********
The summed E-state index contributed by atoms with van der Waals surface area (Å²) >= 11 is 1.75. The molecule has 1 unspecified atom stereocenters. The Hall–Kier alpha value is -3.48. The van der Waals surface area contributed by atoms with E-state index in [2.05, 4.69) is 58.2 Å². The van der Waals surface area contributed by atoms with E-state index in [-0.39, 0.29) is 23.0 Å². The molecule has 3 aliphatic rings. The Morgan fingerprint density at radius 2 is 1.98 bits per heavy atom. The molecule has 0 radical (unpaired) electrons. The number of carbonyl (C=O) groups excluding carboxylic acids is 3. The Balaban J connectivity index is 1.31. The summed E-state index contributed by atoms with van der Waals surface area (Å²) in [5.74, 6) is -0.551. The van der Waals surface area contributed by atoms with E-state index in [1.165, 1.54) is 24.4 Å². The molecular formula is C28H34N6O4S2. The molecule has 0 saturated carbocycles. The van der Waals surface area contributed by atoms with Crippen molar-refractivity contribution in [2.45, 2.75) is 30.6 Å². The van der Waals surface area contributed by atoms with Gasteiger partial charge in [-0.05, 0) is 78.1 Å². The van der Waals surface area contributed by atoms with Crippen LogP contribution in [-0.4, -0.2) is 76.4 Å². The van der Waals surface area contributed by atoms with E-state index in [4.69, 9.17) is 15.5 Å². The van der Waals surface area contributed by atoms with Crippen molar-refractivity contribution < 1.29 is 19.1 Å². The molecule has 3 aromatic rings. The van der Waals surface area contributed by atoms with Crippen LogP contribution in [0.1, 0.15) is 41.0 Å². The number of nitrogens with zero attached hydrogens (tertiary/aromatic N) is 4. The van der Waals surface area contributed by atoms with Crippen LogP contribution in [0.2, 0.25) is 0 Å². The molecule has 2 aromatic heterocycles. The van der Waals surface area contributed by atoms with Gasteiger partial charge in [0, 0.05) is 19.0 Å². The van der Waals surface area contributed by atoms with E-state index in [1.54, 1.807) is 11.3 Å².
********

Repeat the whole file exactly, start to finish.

The summed E-state index contributed by atoms with van der Waals surface area (Å²) >= 11 is 1.75. The molecule has 1 unspecified atom stereocenters. The Hall–Kier alpha value is -3.48. The van der Waals surface area contributed by atoms with E-state index in [2.05, 4.69) is 58.2 Å². The van der Waals surface area contributed by atoms with E-state index in [-0.39, 0.29) is 23.0 Å². The molecule has 3 aliphatic rings. The Morgan fingerprint density at radius 2 is 1.98 bits per heavy atom. The molecule has 0 radical (unpaired) electrons. The number of carbonyl (C=O) groups excluding carboxylic acids is 3. The Balaban J connectivity index is 1.31. The summed E-state index contributed by atoms with van der Waals surface area (Å²) in [5.74, 6) is -0.551. The van der Waals surface area contributed by atoms with E-state index in [1.165, 1.54) is 24.4 Å². The molecular formula is C28H34N6O4S2. The molecule has 0 saturated carbocycles. The van der Waals surface area contributed by atoms with Crippen molar-refractivity contribution in [2.45, 2.75) is 30.6 Å². The van der Waals surface area contributed by atoms with Gasteiger partial charge in [-0.05, 0) is 78.1 Å². The van der Waals surface area contributed by atoms with Crippen LogP contribution in [-0.4, -0.2) is 76.4 Å². The van der Waals surface area contributed by atoms with E-state index in [4.69, 9.17) is 15.5 Å². The van der Waals surface area contributed by atoms with Crippen molar-refractivity contribution < 1.29 is 19.1 Å². The molecule has 3 aromatic rings. The van der Waals surface area contributed by atoms with Crippen LogP contribution in [0.1, 0.15) is 41.0 Å². The number of nitrogens with zero attached hydrogens (tertiary/aromatic N) is 4. The van der Waals surface area contributed by atoms with Crippen LogP contribution in [0.2, 0.25) is 0 Å². The molecule has 2 aromatic heterocycles. The van der Waals surface area contributed by atoms with Gasteiger partial charge in [0, 0.05) is 19.0 Å². The van der Waals surface area contributed by atoms with E-state index in [1.54, 1.807) is 11.3 Å².